Complex post-traumatic stress disorder (complex PTSD, sometimes abbreviated to c-PTSD or CPTSD) is a condition where you experience some symptoms of PTSD along with some additional symptoms, such as:
- difficulty controlling your emotions
- feeling very hostile or distrustful towards the world
- constant feelings of emptiness or hopelessness
- feeling as if you are permanently damaged or worthless
- feeling as if you are completely different to other people
- feeling like nobody can understand what happened to you
- avoiding friendships and relationships, or finding them very difficult
- often experiencing dissociative symptoms such as depersonalisation or derealisation
- regular suicidal feelings.
Other terms for complex PTSD
Complex PTSD is a fairly new term. Professionals have recognised for a while that some types of trauma can have additional effects to PTSD, but have disagreed about whether this is a form of PTSD or an entirely separate condition, and what it should be called.
For example, you may find some doctors or therapists use one of the following terms:
- enduring personality change after catastrophic experience (EPCACE)
- disorders of extreme stress not otherwise specified (DESNOS) – this term is more common in America than the UK.
At times I felt that nothing was going to end the distress I was feeling, experiencing more than 10 flashbacks a day of the abuse I suffered as a child. It was a long process of recovery, with lots of bumps along the road, but the right medication and long-term therapy with someone I came to trust, has changed my life.
Complex PTSD and emotional flashbacks
If you have complex PTSD you may be particularly likely to experience what some people call an 'emotional flashback', in which you have intense feelings that you originally felt during the trauma, such as fear, shame, sadness or despair. You might react to events in the present as if they are causing these feelings, without realising that you are having a flashback.
(See our sections What are flashbacks? and tips for coping with flashbacks for more information.)
What causes complex PTSD?
Some people develop PTSD after a single traumatic event, or it can be the result of experiencing a number of stressful situations over a longer period of time.
You are particularly likely to develop complex PTSD if:
- you experienced trauma at an early age
- the trauma lasted for a long time
- escape or rescue were unlikely or impossible
- you have experienced multiple traumas
- you were harmed by someone close to you.
The types of traumatic events that can cause complex PTSD include:
- torture, kidnapping or slavery
- ongoing domestic violence or abuse
- childhood abuse, neglect or abandonment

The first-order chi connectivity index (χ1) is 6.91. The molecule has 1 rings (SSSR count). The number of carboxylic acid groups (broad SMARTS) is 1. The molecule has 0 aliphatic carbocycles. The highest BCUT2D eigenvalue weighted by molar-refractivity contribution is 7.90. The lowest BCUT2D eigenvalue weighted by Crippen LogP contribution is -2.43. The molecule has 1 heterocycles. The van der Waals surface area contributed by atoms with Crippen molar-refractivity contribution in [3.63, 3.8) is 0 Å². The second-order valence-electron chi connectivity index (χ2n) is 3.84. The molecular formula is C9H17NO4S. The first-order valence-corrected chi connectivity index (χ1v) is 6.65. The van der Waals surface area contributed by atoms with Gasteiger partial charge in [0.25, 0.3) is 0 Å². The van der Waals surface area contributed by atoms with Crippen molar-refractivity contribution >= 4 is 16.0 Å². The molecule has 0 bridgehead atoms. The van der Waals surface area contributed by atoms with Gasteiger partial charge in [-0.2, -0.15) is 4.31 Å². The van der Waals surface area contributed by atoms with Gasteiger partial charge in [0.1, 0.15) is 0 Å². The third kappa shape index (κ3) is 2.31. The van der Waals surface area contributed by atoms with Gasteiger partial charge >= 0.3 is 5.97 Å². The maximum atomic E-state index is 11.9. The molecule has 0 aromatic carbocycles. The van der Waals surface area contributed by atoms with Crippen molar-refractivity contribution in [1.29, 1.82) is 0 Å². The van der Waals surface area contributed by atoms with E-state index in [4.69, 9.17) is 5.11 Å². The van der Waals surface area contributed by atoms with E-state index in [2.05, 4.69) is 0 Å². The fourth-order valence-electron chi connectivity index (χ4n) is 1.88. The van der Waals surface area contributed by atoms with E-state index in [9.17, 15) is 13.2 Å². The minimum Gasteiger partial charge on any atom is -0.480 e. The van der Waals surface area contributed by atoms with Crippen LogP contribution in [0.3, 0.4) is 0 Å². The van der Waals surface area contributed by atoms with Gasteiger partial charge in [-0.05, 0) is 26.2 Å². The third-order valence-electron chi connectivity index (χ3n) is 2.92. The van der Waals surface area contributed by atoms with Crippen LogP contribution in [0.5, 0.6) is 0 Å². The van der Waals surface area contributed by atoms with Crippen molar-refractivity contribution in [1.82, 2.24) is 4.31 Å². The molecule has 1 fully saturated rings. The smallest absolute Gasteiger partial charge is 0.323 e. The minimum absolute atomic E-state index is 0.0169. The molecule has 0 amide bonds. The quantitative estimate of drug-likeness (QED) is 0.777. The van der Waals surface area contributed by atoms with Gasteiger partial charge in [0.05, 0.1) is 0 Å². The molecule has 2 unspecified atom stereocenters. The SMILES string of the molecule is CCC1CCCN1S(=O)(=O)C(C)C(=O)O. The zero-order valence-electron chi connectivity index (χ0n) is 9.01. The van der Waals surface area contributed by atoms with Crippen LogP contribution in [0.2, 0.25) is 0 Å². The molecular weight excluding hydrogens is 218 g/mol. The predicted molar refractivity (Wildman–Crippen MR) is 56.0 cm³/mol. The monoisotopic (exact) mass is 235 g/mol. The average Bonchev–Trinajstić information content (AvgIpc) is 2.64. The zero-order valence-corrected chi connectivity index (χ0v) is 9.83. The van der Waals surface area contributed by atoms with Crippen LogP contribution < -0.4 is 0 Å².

- being forced to become a sex worker
- repeatedly witnessing violence or abuse
- being a prisoner of war.
Developing PTSD after experiencing domestic violence was not something I was prepared for. Physically I left my old home. Mentally I am still there. The prison is no longer that house – it is my mind. My thoughts. My memories. Memories I don't wish to bury but that are in my mind more than I can control.
Misdiagnosis with BPD
Some of the symptoms of complex PTSD are very similar to those of borderline personality disorder (BPD), and not all professionals are aware of complex PTSD. As a result, some people are given a diagnosis of BPD or another personality disorder when complex PTSD fits their experiences more closely. It's also possible to experience both complex PTSD and BPD at the same time.
If you're worried that the diagnosis you've been given doesn't fit the way you feel, it's important to discuss it with a mental health professional so you can make sure you're getting the right treatment to help you.
(See our pages on borderline personality disorder and personality disorders for more information on these diagnoses. Our pages on seeking help for a mental health problem provide information on how to make sure your voice is heard, and what you can do if you're not happy with your doctor.)
What treatments are there?
The National Institute for Health and Care Excellence (NICE) – the organisation that produces guidelines on best practice in health care – has not yet developed recommendations specifically for complex PTSD. They caution that the existing guidelines for PTSD weren't developed for this kind of diagnosis.
You may find standard treatments for PTSD helpful, but many people with complex PTSD need more long-term, intensive support to recover. The treatment you are offered may depend on what's available in your local area. (See our treatments page for more about seeking help for PTSD or complex PTSD.)
This information was published in May 2017. We will revise it in 2020.